The app goes the whole nine yards to make it sound like a radio show. When you open the app, it’ll greet you by name if you have your name entered into the app. It’ll give you your local traffic rundown sometimes which I thought was a nice touch. It then proceeds to read the news articles back to back until there are none left. When it reads articles, it’ll state the source and the author in a manner you’d expect a radio host to do.
Of course, you do still have the option to read the news. You can pause at any time and scroll through articles on your own if you prefer. The only real issue we found was a lack of sources. It seems to take more from local publications and worldwide news sources so you don’t get too many options when it comes to where it reads the news from.
The design is pretty decent. It’s not overly colorful but it is easy to navigate so no one should have any problems figuring out where to go. There is a hamburger menu on the left side where you can check out the app preferences or get to the news. Articles have two interfaces. You can look at them one at a time or use a second interface to swipe through them if you prefer. It was a little laggy here and there but not so much to make the app unpleasant.
Once the voices start to read the news, there will be a notification that pops up. You can swipe it away without interrupting the voices but it apparently comes back after a short time which can get annoying if you’re OCD about keeping your notification drawer cleared out. In the notification there are skip buttons as well as a pause and play button so you can skip news or pause it if need be.
This app is just a great idea. Reading article after article can be tedious and trying to keep up with the news all day that way can be tiring and frustrating. With this, you turn it on, connect some headphones or a speaker if need be, and let some robot people read you the news. It is much less stressful on your eyes too since you don’t have to stare at a little screen to read it if you don’t want to.
The voices are actually really good. As mentioned there are moments where they sound blatantly robotic and you never shake the knowledge that they are fake voices but they read the news so you don’t have to and they do it pretty well. This includes small things like pronunciation that a lot of robot voices screw up.
The app strings together the intro when you open the app, the local news, and each story in the flavor of a radio show. This includes short music bursts between stories and specific phrasing that you’d hear in a radio show. The male and female voices also interchange occasionally giving the illusion of multiple hosts. These aesthetics are purely atmospheric and not really functional, but it makes the whole thing sound coherent and it makes the experience more enjoyable.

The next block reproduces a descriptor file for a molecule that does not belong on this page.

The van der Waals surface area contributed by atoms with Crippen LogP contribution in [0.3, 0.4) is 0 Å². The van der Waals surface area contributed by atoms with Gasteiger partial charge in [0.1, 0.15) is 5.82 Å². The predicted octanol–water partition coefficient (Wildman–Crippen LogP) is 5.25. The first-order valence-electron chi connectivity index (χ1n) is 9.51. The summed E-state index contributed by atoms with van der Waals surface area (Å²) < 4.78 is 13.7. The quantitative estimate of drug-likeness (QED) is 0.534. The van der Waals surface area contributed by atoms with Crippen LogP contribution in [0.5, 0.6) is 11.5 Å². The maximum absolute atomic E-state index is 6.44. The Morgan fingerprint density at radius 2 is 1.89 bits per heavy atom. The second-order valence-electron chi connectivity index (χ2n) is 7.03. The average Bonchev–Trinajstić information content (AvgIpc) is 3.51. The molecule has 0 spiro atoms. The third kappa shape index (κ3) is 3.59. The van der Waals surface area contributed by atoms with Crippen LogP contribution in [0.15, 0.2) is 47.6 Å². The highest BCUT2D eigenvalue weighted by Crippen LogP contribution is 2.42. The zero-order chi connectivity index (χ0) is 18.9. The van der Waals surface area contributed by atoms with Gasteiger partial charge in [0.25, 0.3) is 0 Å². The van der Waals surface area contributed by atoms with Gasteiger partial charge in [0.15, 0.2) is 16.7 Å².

Lastly, the app content is fairly customizable. While the sources are lacking, you still get to choose what topics you see. If you have no interest in, say, politics, then it won’t read you any political news.
This app seriously needs more sources. We assume they’ll be adding more as time goes but for the time being there aren’t all that many places to draw news from. So don’t expect to be able to follow your favorite blogs like Android Authority just yet.
While the topics are fairly customizable, they aren’t totally customizable. For instance, I like hockey but I dislike pretty much every other sport. I can have the app deliver sports news, but not specifically hockey news. So it’ll read me a bunch of football free agent signings that I don’t care about before it’ll read me the Columbus Blue Jackets game recap. That’s just one example, there are plenty of others.
The playback controls, notifications, etc are a little wonky sometimes. Clearing out a notification usually results in it coming back a few minutes later and the app has started reading articles before on its own when a story hits the news feed. It’s not terrible but some more control over the controls would be nice.
If you’re into RSS and reading the news, this app presents a unique premise that is difficult to pass up. It’s not difficult to read while on a subway or a train but if you’re driving or walking it’s probably more convenient to listen to the news rather than try to read it and this app shines in those kinds of situations.
We wish there were more sources. That’s about the only weakness that Newsbeat has and unfortunately it’s a pretty bad one to have. We’re sure they’ll add more eventually but until then you’re stuck with the biggest dogs in media who don’t already do the best reporting on things. Even so, the app is wonderfully done and we recommend you give it a shot if only to see if you like it.
Link Bubble is a new application from Chris Lacy, the developer behind Action Launcher. In this truly unique app, you load links in the background and only bring them forward when you want them. In this review, we’ll take a look at the finer points of Link Bubble and determine just how good it is. If you want to watch it instead of read it, the video is embedded above.